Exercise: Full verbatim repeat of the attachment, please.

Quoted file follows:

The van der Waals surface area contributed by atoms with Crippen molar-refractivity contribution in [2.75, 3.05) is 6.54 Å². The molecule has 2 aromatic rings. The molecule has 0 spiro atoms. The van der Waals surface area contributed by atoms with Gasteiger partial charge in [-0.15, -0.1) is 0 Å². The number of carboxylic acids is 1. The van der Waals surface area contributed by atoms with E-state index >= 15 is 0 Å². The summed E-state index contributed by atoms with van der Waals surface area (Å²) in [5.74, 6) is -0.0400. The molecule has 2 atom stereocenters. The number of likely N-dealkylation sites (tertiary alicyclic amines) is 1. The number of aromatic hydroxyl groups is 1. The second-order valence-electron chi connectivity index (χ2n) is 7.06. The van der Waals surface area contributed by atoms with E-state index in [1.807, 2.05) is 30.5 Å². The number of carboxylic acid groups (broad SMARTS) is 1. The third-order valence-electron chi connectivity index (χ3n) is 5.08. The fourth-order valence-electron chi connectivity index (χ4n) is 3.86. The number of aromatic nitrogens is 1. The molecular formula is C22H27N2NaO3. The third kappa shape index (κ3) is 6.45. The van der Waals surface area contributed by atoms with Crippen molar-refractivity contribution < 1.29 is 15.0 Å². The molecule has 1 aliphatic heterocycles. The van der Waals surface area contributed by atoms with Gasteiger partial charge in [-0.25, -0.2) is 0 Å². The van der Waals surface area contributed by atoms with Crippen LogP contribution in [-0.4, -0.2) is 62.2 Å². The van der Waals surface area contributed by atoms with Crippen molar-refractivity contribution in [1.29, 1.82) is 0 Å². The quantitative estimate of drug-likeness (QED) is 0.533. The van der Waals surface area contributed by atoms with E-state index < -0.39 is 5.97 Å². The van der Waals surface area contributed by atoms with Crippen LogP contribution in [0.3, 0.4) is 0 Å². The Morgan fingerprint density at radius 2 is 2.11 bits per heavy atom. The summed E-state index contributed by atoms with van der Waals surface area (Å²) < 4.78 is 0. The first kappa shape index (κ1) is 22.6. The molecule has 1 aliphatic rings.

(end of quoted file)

The van der Waals surface area contributed by atoms with Crippen molar-refractivity contribution in [2.75, 3.05) is 6.54 Å². The molecule has 2 aromatic rings. The molecule has 0 spiro atoms. The van der Waals surface area contributed by atoms with Gasteiger partial charge in [-0.15, -0.1) is 0 Å². The number of carboxylic acids is 1. The van der Waals surface area contributed by atoms with E-state index >= 15 is 0 Å². The summed E-state index contributed by atoms with van der Waals surface area (Å²) in [5.74, 6) is -0.0400. The molecule has 2 atom stereocenters. The number of likely N-dealkylation sites (tertiary alicyclic amines) is 1. The number of aromatic hydroxyl groups is 1. The second-order valence-electron chi connectivity index (χ2n) is 7.06. The van der Waals surface area contributed by atoms with E-state index in [1.807, 2.05) is 30.5 Å². The number of carboxylic acid groups (broad SMARTS) is 1. The third-order valence-electron chi connectivity index (χ3n) is 5.08. The fourth-order valence-electron chi connectivity index (χ4n) is 3.86. The number of aromatic nitrogens is 1. The molecular formula is C22H27N2NaO3. The third kappa shape index (κ3) is 6.45. The van der Waals surface area contributed by atoms with Crippen molar-refractivity contribution < 1.29 is 15.0 Å². The molecule has 1 aliphatic heterocycles. The van der Waals surface area contributed by atoms with Gasteiger partial charge in [-0.25, -0.2) is 0 Å². The van der Waals surface area contributed by atoms with Crippen LogP contribution in [-0.4, -0.2) is 62.2 Å². The van der Waals surface area contributed by atoms with Crippen molar-refractivity contribution in [1.29, 1.82) is 0 Å². The quantitative estimate of drug-likeness (QED) is 0.533. The van der Waals surface area contributed by atoms with E-state index < -0.39 is 5.97 Å². The van der Waals surface area contributed by atoms with Crippen LogP contribution in [0.3, 0.4) is 0 Å². The Morgan fingerprint density at radius 2 is 2.11 bits per heavy atom. The summed E-state index contributed by atoms with van der Waals surface area (Å²) < 4.78 is 0. The first kappa shape index (κ1) is 22.6. The molecule has 1 aliphatic rings.